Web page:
Update (11/21/18): The Cosmopolitan has publicly denied the resort is being sold, stating, “The rumors regarding the sale of The Cosmopolitan are false. At this time, there have been no discussions regarding the sale of the resort.” Adorable.

3. Sale of Red Rock Resorts/Stations (Odds: 2-to-1)

This one’s flown under the radar, but we’ve heard from multiple sources Red Rock Resorts (Stations Casino) will be sold.

Chatter is that the owners, the Fertitta brothers, are looking to cash in their chips to purchase an NFL team.

Red Rock Resort

Red Rock Resort is just one of the resorts in the Red Rock Resorts family, also known as Stations. There will be a quiz.

We hear media inquiries to Stations have resulted in responses of “no comment,” always a good sign a rumor has legs. (Otherwise, the rumor would just be denied.)

We’ve also heard certain Red Rock Resorts’ casinos won’t be part of the sale, specifically Palms and Palace Station, and possibly one other.

It’ll be fun to see how this deal unfolds, and don’t be surprised if there’s announcement soon.

4. Sale of Wynn Las Vegas (Odds: 5-to-1)

Wynn Resorts is in a crazy state of flux at the moment, with its stock price down dramatically and results of an investigation into sexual misconduct by ousted CEO Steve Wynn on the horizon. (Expect more leadership changes in the months to come.)

Everyone agrees Wynn is ripe for an acquisition, but opinions vary about who the buyer could be.

Wynn Encore

Wynn Resorts is in a state of flux at the moment. You might say Steve Wynn really fluxed things up.

Our latest intel says it could very well be Genting Group, the company building Resorts World.

Even casual observers have noticed the windows being installed at Resorts World bear a striking resemblance to those at Wynn and Encore.

Experts, though, point to the fact if Genting purchased Wynn, the company would gain access to an incredibly profitable market, Macau.

It’s unknown how far along Genting might be in its pursuit of Wynn Resorts, but such a scenario would be fascinating to watch. Especially if we’re right, of course.

5. Funding of All Net Resort and Arena (8-to-1)

Of all our juicy Las Vegas rumors, this one’s got the most detractors.

The rumor? That All Net Resort and Arena has gotten funding (again) and is going to happen.

All Net Resort and Arena is planned for the former Wet ‘n Wild waterpark on the north end of The Strip, next to SLS Las Vegas.

It was originally slated to open in 2017 (the groundbreaking happened all the way back in October 2014). At one point, the project was said to be fully funded by Credit Suisse, but apparently the company got cold feet and bailed.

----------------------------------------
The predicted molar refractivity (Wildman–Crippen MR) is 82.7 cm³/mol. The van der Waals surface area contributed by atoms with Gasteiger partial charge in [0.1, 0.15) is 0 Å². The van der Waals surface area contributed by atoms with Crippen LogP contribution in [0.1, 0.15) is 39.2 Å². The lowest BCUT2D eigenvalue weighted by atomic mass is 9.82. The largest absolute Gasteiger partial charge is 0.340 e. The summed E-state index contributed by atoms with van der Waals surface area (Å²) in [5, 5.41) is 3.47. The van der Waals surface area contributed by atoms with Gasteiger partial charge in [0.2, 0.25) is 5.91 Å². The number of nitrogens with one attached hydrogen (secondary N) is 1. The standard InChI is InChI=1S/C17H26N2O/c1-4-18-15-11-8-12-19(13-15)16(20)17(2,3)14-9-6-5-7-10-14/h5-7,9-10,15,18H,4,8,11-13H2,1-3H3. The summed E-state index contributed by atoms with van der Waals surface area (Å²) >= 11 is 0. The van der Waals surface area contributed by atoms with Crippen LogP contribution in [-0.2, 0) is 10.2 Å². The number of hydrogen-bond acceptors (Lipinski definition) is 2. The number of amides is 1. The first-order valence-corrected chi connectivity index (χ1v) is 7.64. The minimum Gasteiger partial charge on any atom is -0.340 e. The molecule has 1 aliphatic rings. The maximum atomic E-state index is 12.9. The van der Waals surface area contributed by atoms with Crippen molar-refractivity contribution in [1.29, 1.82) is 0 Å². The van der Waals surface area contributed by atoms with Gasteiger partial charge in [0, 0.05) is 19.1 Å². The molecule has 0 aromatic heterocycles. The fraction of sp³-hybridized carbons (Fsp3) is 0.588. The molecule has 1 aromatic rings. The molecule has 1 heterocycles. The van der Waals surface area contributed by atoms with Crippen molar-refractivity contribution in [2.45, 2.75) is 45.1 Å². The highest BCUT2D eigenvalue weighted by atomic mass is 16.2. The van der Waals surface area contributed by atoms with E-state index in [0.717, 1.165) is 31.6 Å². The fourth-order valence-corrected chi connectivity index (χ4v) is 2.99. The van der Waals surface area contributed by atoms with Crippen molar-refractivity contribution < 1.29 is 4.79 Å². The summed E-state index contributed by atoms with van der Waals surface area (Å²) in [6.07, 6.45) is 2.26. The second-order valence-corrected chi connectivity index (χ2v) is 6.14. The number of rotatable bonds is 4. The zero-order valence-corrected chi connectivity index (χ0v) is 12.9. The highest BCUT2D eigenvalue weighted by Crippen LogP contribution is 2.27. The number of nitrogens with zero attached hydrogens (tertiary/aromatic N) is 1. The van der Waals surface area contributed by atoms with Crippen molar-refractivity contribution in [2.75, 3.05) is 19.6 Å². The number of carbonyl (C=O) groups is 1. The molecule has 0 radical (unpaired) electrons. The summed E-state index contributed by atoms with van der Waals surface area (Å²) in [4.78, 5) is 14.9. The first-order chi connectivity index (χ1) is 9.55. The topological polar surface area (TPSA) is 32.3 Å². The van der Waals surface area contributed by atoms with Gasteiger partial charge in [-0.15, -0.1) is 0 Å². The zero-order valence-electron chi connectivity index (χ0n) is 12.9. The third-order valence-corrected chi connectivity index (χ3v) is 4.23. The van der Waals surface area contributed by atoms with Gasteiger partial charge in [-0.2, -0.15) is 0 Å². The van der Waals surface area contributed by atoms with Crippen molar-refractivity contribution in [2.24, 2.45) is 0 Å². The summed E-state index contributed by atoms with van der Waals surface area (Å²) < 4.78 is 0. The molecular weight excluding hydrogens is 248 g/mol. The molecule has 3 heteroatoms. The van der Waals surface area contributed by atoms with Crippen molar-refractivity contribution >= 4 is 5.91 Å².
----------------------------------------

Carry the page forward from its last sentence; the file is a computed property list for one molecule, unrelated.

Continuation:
All Net Arena

Give it a minute. Another minute.

Despite the false starts, we’ve heard an announcement about foreign financing could happen at any time.

We have no idea why we’re clinging to this rumor coming true. Maybe it’s just that we love rooting for an underdog.

Think some of these rumors are crazy?

Don’t make us rattle off all the times our sources nailed it! Recently, we scooped the media by months with rumors about a massive Google data center in Henderson, a new venue at Caesars Palace from Lisa Vanderpump, the first Chick-fil-A on The Strip, Mandarin Oriental becoming Waldorf Astoria, Lady Gaga getting a Vegas residency and too many others to count.

And don’t get us started on our previous “boom.” We broke the sales of Riviera, SLS Las Vegas, Hard Rock, Las Vegas Club, Fontainebleau and the Alon site.

We literally told you not to get us started.

Let’s hear your thoughts on the rumors you think are legit and which ones you think illustrate the belief our hammock doesn’t quite reach both trees.

Sigma Derby is Done at MGM Grand

A popular, old-timey horse racing slot machine called Sigma Derby has finally been put down for good at MGM Grand.

Sigma Derby has a passionate following, and until recently, there were just two in Las Vegas (and possibly the country).

And then there was one.

An MGM Grand rep confirmed to us Sigma Derby won’t be back. The company said it has “done everything possible to prolong its active lifespan but that’s simply no longer possible.”

Sigma Derby MGM Grand

MGM Grand’s Sigma Derby was in its Level Up lounge for a minute. Guests were less than whelmed. It was moved back to the main casino floor for the remainder of its life.

That leaves just one Sigma Derby standing, the one at downtown’s The D Las Vegas.

Sigma Derby has built a fan base for a number of reasons.

There’s a communal element to the game, because up to 10 players can join in the fun. The cheering at Sigma Derby is about the only sound louder than a dice table in a Las Vegas casino.

Also, the machines only take quarters, so guests can play for an extended period of time (while enjoying free beverages) for relatively little cost.

The game is easy to understand as well. Players wager on two horses in each race. The horses they pick must finish first and second, in any order.

Sigma Derby

One of the great things about Sigma Derby is, no matter how much you drink, it’s hard to screw up too badly.